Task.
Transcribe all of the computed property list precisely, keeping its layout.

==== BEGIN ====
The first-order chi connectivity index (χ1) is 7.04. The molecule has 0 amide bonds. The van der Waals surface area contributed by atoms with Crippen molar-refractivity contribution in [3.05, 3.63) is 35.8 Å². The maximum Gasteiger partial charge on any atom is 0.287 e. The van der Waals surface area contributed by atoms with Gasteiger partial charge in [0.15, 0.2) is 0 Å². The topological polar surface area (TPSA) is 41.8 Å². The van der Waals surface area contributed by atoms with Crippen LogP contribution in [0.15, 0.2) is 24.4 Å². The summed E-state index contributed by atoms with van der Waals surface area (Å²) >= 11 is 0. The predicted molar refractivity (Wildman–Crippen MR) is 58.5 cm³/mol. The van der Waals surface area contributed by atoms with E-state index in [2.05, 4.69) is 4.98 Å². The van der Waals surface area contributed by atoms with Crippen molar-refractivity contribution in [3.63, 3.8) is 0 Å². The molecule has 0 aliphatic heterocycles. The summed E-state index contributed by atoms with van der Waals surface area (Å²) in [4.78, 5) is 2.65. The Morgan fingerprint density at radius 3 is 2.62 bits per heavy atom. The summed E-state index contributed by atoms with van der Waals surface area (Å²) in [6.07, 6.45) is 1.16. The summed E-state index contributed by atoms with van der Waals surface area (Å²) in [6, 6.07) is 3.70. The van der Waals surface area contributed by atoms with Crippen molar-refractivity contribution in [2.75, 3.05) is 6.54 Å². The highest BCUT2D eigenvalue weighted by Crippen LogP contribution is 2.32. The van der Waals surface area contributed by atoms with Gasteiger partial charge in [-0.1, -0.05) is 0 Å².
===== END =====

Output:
The first-order chi connectivity index (χ1) is 7.04. The molecule has 0 amide bonds. The van der Waals surface area contributed by atoms with Crippen molar-refractivity contribution in [3.05, 3.63) is 35.8 Å². The maximum Gasteiger partial charge on any atom is 0.287 e. The van der Waals surface area contributed by atoms with Gasteiger partial charge in [0.15, 0.2) is 0 Å². The topological polar surface area (TPSA) is 41.8 Å². The van der Waals surface area contributed by atoms with Crippen LogP contribution in [0.15, 0.2) is 24.4 Å². The summed E-state index contributed by atoms with van der Waals surface area (Å²) >= 11 is 0. The predicted molar refractivity (Wildman–Crippen MR) is 58.5 cm³/mol. The van der Waals surface area contributed by atoms with E-state index in [2.05, 4.69) is 4.98 Å². The van der Waals surface area contributed by atoms with Crippen molar-refractivity contribution in [3.63, 3.8) is 0 Å². The molecule has 0 aliphatic heterocycles. The summed E-state index contributed by atoms with van der Waals surface area (Å²) in [4.78, 5) is 2.65. The Morgan fingerprint density at radius 3 is 2.62 bits per heavy atom. The summed E-state index contributed by atoms with van der Waals surface area (Å²) in [6.07, 6.45) is 1.16. The summed E-state index contributed by atoms with van der Waals surface area (Å²) in [6, 6.07) is 3.70. The van der Waals surface area contributed by atoms with Crippen molar-refractivity contribution in [2.75, 3.05) is 6.54 Å². The highest BCUT2D eigenvalue weighted by Crippen LogP contribution is 2.32. The van der Waals surface area contributed by atoms with Gasteiger partial charge in [-0.1, -0.05) is 0 Å².